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Toyota Corolla Ultima 2011 Review

The perennial Corolla toughs it out in a brutal small-car market.

THE Volkswagen Beetle was once the world's most popular car until technology made it obsolete. Now it is the Toyota Corolla that has the mantle. More than 37 million have been sold since 1966 and the formula of simplicity, value for money, high resale prices and reliability is as integrated into its latest 10th generation as it was 45 years ago.

But the competition has become sharper. Compared with the Corolla, the style of its rivals is more athletic and better dressed. The opposition more readily embraces the latest technology and with it comes new economies in fuel use and ownership costs. And their value for money - predominantly through competitive prices and a soaring feature list - is eroding what once made the Corolla great.


The $31,490 Ultima automatic sedan tested gets a bigger 2-litre engine, leather interior, xenon low-beam headlights, reversing camera and rear spoiler for only $800 more than the previous 1.8-litre model. That puts it hard up against other key players from Mazda, Mitsubishi, Hyundai, Kia and Subaru and into an extremely competitive market.

Like Mitsubishi's 2.4-litre Aspire version of the Lancer, the Ultima bridges the price and performance gap between its less expensive, high-volume versions and the manufacturer's bigger car models - in this case, Camry.


The bigger 2-litre engine promises more power and performance but is hamstrung by the Ultima's extra weight - up to 50kg more than the 1.8-litre Corolla models - and retention of the uninspiring four-cog, non-sequential auto. This auto is actually a new unit but has a tough time against the five and six-speed autos used by rivals to enhance economy and performance.

The engine produces barely any more power and torque than the 1.8-litre version - disappointing - but is one of the very few on the market with a zero-maintenance camshaft drive chain.


The Ultima comes only as a sedan and looks neat - albeit conservative and with an unfortunate strong resemblance to its big sister, the Camry. It sits on the same wheelbase as the 2000 model yet the car's body is now longer, so no real advantage to cabin space.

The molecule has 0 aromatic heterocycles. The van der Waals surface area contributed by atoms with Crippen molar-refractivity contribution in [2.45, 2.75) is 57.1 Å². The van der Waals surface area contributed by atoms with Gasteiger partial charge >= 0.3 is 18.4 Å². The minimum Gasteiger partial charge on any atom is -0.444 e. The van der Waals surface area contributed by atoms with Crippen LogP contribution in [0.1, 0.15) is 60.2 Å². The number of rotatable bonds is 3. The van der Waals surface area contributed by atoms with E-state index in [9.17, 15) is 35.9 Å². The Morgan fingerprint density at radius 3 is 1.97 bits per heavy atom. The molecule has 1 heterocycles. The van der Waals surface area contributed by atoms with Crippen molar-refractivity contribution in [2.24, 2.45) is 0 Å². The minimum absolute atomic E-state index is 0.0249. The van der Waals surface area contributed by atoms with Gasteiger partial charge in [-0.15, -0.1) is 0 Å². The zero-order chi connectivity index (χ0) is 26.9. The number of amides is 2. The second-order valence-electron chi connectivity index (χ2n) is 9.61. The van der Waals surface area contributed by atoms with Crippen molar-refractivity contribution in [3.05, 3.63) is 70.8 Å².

The rear spoiler does nothing but defines the bootline. Women, apparently, like it because it looks sporty. So do I in Adidas shorts but believe me, the sight is appalling and hides the fact I couldn't run a warm bath.

Cabin style is simple but works really well and incorporates features that will make your life easier - the rear camera with its screen within the rear-vision mirror is borrowed from the Koreans yet is so effective it should be mandatory.

The boot is big, the rear seats split and fold down (not quite flat) and there's a full-size spare wheel. Two adults can fit in the back seat and thanks to the flat floor, you could persuade a third occupant of smaller stature to come along for the ride.


Seven airbags, electronic stability control and a five-star crash rating. All good news.


Big advances have been made to quieten the mechanicals and resist ambient noise. The ride also feels more supple than my 2000 Corolla Ultima. But I expected more zing. There is an improvement in low-end torque which helps the car get of the mark and allows the four-cog box to flick quickly up the ratios.

Annoyingly, hitting the accelerator to downshift when overtaking drops one extra the gear but makes the engine scream. A manual mode would greatly help the driving experience, even if that function is only needed in extreme circumstances.

Performance isn't its middle name. Punching out only 3kW more than my 1.8-engined Corolla, yet weighing heaps more, means it'll run around the same (uninspiring) time to 100km/h.

But drive it more cautiously and the car makes a lot of sense. The controls are perfectly placed, the steering feel is actually quite good and if you don't hammer the accelerator the journey is quiet and relaxed.

Fuel economy could be better. Around the suburbs the test car returned up to 8.5 litres/100km on the same route my Corolla gets 7.4 l/100km and a diesel Golf sucks only 6.1 l/100km.


It's well built, practical and durable. But it's simple and conservative in a market that wants - and is prepared to pay for - fresh meat.


Origin: Japan
Price: $31,490
Engine: 2-litre, 4-cyl
Power: 102kW @ 5600rpm
Torque: 189Nm @ 4400rpm
Fuel: Standard unleaded
Fuel tank: 55 litres
Economy: 7.7 litres/100km (official), 8.2 litres/100km (tested)
Greenhouse: 181g/km (1.8 Corolla: 174g/km)
Transmission: 4-speed automatic; front-drive
Brakes: 4-wheel discs, ESC, ABS, EBD, brake assist
Turning circle: 10.2m
Suspension: MacPherson struts (front); multi-link, coils (rear)
Wheels: 16-inch alloy, 205/55R16 tyres; full-size steel spare
Dimensions: 4545mm (l), 1760mm (w), 1470mm (h)
Wheelbase: 2600mm
Weight: 1360kg
Tow (max): 1300kg
Boot (seat up/down): 450/1121 litres
Warranty: 3yr/100,000km
Service: 15,000km


  • Dual-zone climate airconditioning
  • 6-speaker 6-CD/iPod/USB Bluetooth audio
  • 7 airbags
  • Rear camera
  • Leather

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Neil Dowling
Contributing Journalist


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